Sheffield shop Spinning Discs is ready to welcome you for Record Store Day

This year has been tough for the music industry, but Martin Black, of Sheffield store Spinning Discs, is still upbeat about Saturday’s Record Store Day.

Thursday, 22nd October 2020, 5:07 pm

This year, the event has been split into three new ‘drops’ of special releases on vinyl created exclusively for the initiative by companies such as Sheffield’s Breed Media, rather than the usual one, to maximise the support for independent record stores.

There are now more than 200 independently-owned record stories in the UK and the music retail sector employs 11,688 people in the UK across physical and digital music sales, contributing £402 million to the economy .

Martin actually pressed ahead during lockdown to increase the size of his business on Chesterfield Road, Meersbrook, relocating along the road from his original store.

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An early morning queue for Record Store Day at Spinning Discs earlier this year

He says: “We opened in April 2015, then in the lockdown in March we were closed and we opened up here in June. We took the decision to move from a smaller place to a bigger place which helped with reopening.

“We can do social distancing more easily in this space – it’s more than twice the size of the original one. I can get more selection in and more titles in.

“We sell new releases, reissues, reprises of ‘classic albums’, stuff from new artists and Record Store Day releases.

“It’s the third drop for Record Store Day, which is normally in April, then it was postponed until June. Then they decided to spread it over three days, which has been great for us, great for the industry. We’ve got some really good releases.

Martin Black of Spinning Discs in Sheffield

“Normally we’d have some form of event and tie in with local businesses like Create Coffee – we would have crazy queues in the morning.

“We have socially-distanced queues this year but we haven’t been able to tie up with other people or put bands on. It’s frustrating.”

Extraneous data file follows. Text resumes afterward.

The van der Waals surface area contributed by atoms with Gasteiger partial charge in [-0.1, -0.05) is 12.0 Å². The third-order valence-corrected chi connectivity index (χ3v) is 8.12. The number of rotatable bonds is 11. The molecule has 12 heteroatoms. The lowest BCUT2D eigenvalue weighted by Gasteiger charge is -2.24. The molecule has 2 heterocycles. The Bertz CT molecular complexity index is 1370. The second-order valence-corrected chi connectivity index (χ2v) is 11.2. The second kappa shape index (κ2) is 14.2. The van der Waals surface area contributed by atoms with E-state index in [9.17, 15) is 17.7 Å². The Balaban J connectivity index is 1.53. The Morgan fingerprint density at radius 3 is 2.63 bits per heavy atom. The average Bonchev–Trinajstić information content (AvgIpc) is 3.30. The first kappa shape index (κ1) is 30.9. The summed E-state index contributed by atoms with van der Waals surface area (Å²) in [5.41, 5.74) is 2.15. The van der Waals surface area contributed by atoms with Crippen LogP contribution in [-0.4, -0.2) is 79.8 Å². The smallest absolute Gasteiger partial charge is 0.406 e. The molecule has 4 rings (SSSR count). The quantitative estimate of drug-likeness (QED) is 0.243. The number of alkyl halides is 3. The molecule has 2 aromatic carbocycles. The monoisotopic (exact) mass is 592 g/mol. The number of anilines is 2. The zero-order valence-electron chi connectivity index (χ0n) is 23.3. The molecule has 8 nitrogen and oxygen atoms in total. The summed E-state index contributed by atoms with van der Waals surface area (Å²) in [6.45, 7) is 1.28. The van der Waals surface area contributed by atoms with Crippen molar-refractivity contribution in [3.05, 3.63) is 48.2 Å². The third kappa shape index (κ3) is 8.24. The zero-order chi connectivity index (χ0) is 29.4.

Jack Stephenson is head of production at vinyl pressing company Breed Media, part of Key Production Group, based at the Workstation, on Paternoster Row in the city centre.

He is most excited about their special version of David Gray’s 12-inch Forgive Me, pressed in pink vinyl and presented in a transparent sleeve.

The special pressing of David Gray's Please Forgive Me for Record Store Day

This year has been one of the more challenging but ultimately rewarding in the company’s 30-year history.

He says: “It’s been really interesting. When we went into lockdown and bands stopped touring, we feared the worst, as they’d not be able to sell stock while on tour.

“If anything, the opposite happened. Throughout lockdown and further on we have kept seeing orders coming in. Fans saw the way they can support bands is to buy physical products like records and CDs.

“Cassette sales are through the roof, LP sales have gone up 30 per cent and CDs 10 per cent.”

Independent record store Spinning Discs on Chesterfield Road, Meersbrook

Jack says the resurgence of the cassette is partly because they are a fast way to put out new music, as vinyl production relies on a limited amount of specialist production plants.

Cassettes can be produced in two to three weeks, whereas vinyl production takes six to seven times as long.

He says, during his six years at Breed, he has seen vinyl production go from a specialist niche to something far bigger.

He credits Record Store Day with really helping to push the regrowth of an industry many had pretty much written off a few years ago.

Jack says: “It’s amazing to see how much it’s grown in such a short space of time.”

Martin says: “The first Record Store Day in the UK happened about 2008. From that point, if you look at the chart it’s grown exponentially. There was a steady start, then just ‘whoosh’.

“Universal, Sony, all the big labels joined in and every artist will have something come out on vinyl.

“There are a lot more independent labels, all wanting to put stuff out on vinyl. Bands such as Idles are wanting to do different-coloured variants.

“If you have a run of 250-300 it’s quite exclusive, so the bigger bands are making it quite interesting.”

Jack says Record Store Day gives a big impetus for specialist vinyl releases like the David Gray one.

Interestingly, both agree music streaming services promote demand for physical music products, which is perhaps unexpected.

Jack says: “I fully believe in vinyl as a way to deliver music. The 12-inch is a canvas for putting artwork on. To get that feeling is something you don’t get with streaming, as much as I am a fan.”

Martin says: “People always say ‘what do you think about streaming’. It is one of the ways that the vinyl side of record shops is able to grow.

“They get access to the back catalogue of artists they wouldn’t have done. They think, ‘I like that, I want to own it on vinyl. I want to read the sleeve notes and look at the artwork and who mastered it’.

“That’s not what you get from Spotify. They work well together.”

He says those of us who grew up with vinyl know what younger customers are rediscovering.

“Putting a record on and sitting down and taking 20-odd minutes out of your life to sit and listen to something,” says Martin, “you get the feeling of what the group have done.

“They’ve got together and decided about how something is going to flow and what they want you to experience.”

Spinning Discs opens at 10.30am on Saturday, October 24, for Record Store Day 3. For details of all releases, see recordstoreday.co.uk

In these confusing and worrying times, local journalism is more vital than ever. Thanks to everyone who helps us ask the questions that matter by taking out a digital subscription or buying a paper. We stand together. Nancy Fielder, editor.